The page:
...and other stupid tourist questions: see here. I have to admit, I have a sinking feeling that most of those questions come from my fellow Americans - not only because I have heard them during tourist season here, but also because I once watched a programme where a family brought a fortnight's worth of food with them after someone at home told them that the British eat *chipmunk*, and they were really upset at the thought of accidentally eating an animal not native to the British Isles. I was excruciatingly embarrassed and turned to Catherine, who was laughing hysterically, and apologised for Americans everywhere. I'm still not sure she heard me, though; I suspect she was too busy trying to breathe.
On a more serious note, I want to know who thought this study was necessary:
"Physically abused and neglected children are much more likely to grow into severely depressed adults, a finding that researchers said on Monday points to an urgent need to test abused children for depression early on."
As a scientist, I can understand the need to determine causality as opposed to correlation. But I can accept that the horrors of abuse lead to depression without paying for a study. But wait, they'll cry. That isn't all - we'll throw in a second Time-Life conclusion for the same price:
"In addition, these findings reveal that onset of depression began in childhood for many of the children," the report said.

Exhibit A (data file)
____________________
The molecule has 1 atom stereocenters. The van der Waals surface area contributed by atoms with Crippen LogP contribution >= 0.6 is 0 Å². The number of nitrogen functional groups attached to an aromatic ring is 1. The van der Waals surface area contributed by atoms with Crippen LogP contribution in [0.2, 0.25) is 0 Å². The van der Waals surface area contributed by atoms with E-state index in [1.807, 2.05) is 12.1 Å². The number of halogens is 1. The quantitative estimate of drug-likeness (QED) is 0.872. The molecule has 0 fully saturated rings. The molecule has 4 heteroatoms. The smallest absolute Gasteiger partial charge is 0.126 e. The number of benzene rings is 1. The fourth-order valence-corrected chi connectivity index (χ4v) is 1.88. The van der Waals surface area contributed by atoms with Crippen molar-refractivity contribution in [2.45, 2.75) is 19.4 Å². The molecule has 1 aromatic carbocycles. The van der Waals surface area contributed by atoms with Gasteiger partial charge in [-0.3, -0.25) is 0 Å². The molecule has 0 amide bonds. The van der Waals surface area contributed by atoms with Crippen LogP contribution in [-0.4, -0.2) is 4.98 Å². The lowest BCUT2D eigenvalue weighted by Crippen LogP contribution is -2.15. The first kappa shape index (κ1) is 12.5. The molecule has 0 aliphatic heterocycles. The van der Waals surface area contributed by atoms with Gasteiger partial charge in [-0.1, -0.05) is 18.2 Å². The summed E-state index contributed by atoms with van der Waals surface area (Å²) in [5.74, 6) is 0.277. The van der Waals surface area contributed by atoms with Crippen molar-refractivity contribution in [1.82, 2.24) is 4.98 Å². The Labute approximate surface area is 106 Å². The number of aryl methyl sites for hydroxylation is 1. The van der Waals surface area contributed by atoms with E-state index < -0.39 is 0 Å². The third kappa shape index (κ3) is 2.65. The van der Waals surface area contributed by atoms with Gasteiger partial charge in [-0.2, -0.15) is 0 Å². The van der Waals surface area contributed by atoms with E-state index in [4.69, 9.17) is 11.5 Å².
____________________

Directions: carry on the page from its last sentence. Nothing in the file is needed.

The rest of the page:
No sh*t, Sherlock.
They needed to waste precious money on a study to prove that being beaten, sexually abused, viciously verbally abused or emotionally/physically neglected was *CAUSALLY* related to depression? Hello? OF COURSE THEY'RE DEPRESSED - THEIR LIVES ARE IN DANGER EVERY DAY, YOU ACADEMIC ADDLE-PATES. THEY'RE GETTING BEATEN, THEY'RE SHUT IN CLOSETS, THEY'RE EMOTIONALLY AND PHYSICALLY VIOLATED - OR ELSE NO ONE TAKES CARE OF THEM. THEY'RE NEVER SAFE, SECURE AND LOVED. WHAT'S NOT TO BE DEPRESSED ABOUT? And considering that we've known since the dawn of time that our childhood forms the template for our lives, of course they're more at risk when they get older. For the love of God.
Instead of wasting our money on studies like this, why don't we give our money to associations like the NSPCC who are actually DOING something for these children: finding them places where they are safe, secure and loved and giving them the resources they need to start healing from a start in life none of us would wish on our worst enemies. They may still be at a higher risk for depression, but they're now safe and in a place where they can start to learn to love and be loved, to trust, to hope. What better way to cut that risk of later depression and to give them the tools to cope, should it arise? Wasting funding on coming to the obvious conclusion that they are 59% more likely to suffer from depression and 'testing them' when places that save their lives are struggling for resources is beyond criminal. If I were one of those academics, I'd have to go to confession without passing 'Go' and without collecting £200. Please, support the places near you that help these children - everyone deserves to be safe and loved. We don't need expensive studies to tell us that.
Why blog about these two stories in the same post? Well, although one is amusing and the other infuriating, they both demonstrate a common principle - to quote Albert Einstein:
"Two things are infinite: the universe and human stupidity; and I'm not sure about the the universe."